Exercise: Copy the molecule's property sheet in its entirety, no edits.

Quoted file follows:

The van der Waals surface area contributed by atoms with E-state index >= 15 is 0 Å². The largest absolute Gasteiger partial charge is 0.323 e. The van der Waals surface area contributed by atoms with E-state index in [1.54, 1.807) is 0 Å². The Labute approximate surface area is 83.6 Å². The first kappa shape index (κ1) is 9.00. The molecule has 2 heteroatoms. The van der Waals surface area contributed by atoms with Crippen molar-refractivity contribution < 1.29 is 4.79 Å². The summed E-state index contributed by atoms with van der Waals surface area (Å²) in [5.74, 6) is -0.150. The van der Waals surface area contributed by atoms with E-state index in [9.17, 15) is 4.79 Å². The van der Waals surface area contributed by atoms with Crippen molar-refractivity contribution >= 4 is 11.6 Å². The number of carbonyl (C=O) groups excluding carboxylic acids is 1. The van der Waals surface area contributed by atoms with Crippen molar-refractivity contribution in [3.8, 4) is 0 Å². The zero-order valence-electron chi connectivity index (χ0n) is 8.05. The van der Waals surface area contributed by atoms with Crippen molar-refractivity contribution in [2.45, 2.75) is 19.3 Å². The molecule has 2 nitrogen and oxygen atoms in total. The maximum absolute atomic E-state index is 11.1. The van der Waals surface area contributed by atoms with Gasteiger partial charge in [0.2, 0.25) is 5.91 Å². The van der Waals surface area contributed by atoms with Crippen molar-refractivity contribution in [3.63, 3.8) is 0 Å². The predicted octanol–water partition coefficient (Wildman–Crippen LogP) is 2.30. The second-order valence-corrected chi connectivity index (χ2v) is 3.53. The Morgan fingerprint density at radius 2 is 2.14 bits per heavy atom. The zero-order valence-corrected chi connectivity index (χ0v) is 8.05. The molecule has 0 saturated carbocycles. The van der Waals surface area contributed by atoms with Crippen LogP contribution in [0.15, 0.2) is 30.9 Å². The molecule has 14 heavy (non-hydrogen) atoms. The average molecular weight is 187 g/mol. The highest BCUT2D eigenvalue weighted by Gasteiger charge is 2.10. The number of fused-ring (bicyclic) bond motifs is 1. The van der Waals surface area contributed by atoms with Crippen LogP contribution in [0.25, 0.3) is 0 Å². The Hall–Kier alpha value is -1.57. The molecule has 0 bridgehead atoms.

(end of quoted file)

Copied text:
The van der Waals surface area contributed by atoms with E-state index >= 15 is 0 Å². The largest absolute Gasteiger partial charge is 0.323 e. The van der Waals surface area contributed by atoms with E-state index in [1.54, 1.807) is 0 Å². The Labute approximate surface area is 83.6 Å². The first kappa shape index (κ1) is 9.00. The molecule has 2 heteroatoms. The van der Waals surface area contributed by atoms with Crippen molar-refractivity contribution < 1.29 is 4.79 Å². The summed E-state index contributed by atoms with van der Waals surface area (Å²) in [5.74, 6) is -0.150. The van der Waals surface area contributed by atoms with E-state index in [9.17, 15) is 4.79 Å². The van der Waals surface area contributed by atoms with Crippen molar-refractivity contribution >= 4 is 11.6 Å². The number of carbonyl (C=O) groups excluding carboxylic acids is 1. The van der Waals surface area contributed by atoms with Crippen molar-refractivity contribution in [3.8, 4) is 0 Å². The zero-order valence-electron chi connectivity index (χ0n) is 8.05. The van der Waals surface area contributed by atoms with Crippen molar-refractivity contribution in [2.45, 2.75) is 19.3 Å². The molecule has 2 nitrogen and oxygen atoms in total. The maximum absolute atomic E-state index is 11.1. The van der Waals surface area contributed by atoms with Gasteiger partial charge in [0.2, 0.25) is 5.91 Å². The van der Waals surface area contributed by atoms with Crippen molar-refractivity contribution in [3.63, 3.8) is 0 Å². The predicted octanol–water partition coefficient (Wildman–Crippen LogP) is 2.30. The second-order valence-corrected chi connectivity index (χ2v) is 3.53. The Morgan fingerprint density at radius 2 is 2.14 bits per heavy atom. The zero-order valence-corrected chi connectivity index (χ0v) is 8.05. The molecule has 0 saturated carbocycles. The van der Waals surface area contributed by atoms with Crippen LogP contribution in [0.15, 0.2) is 30.9 Å². The molecule has 14 heavy (non-hydrogen) atoms. The average molecular weight is 187 g/mol. The highest BCUT2D eigenvalue weighted by Gasteiger charge is 2.10. The number of fused-ring (bicyclic) bond motifs is 1. The van der Waals surface area contributed by atoms with Crippen LogP contribution in [0.25, 0.3) is 0 Å². The Hall–Kier alpha value is -1.57. The molecule has 0 bridgehead atoms.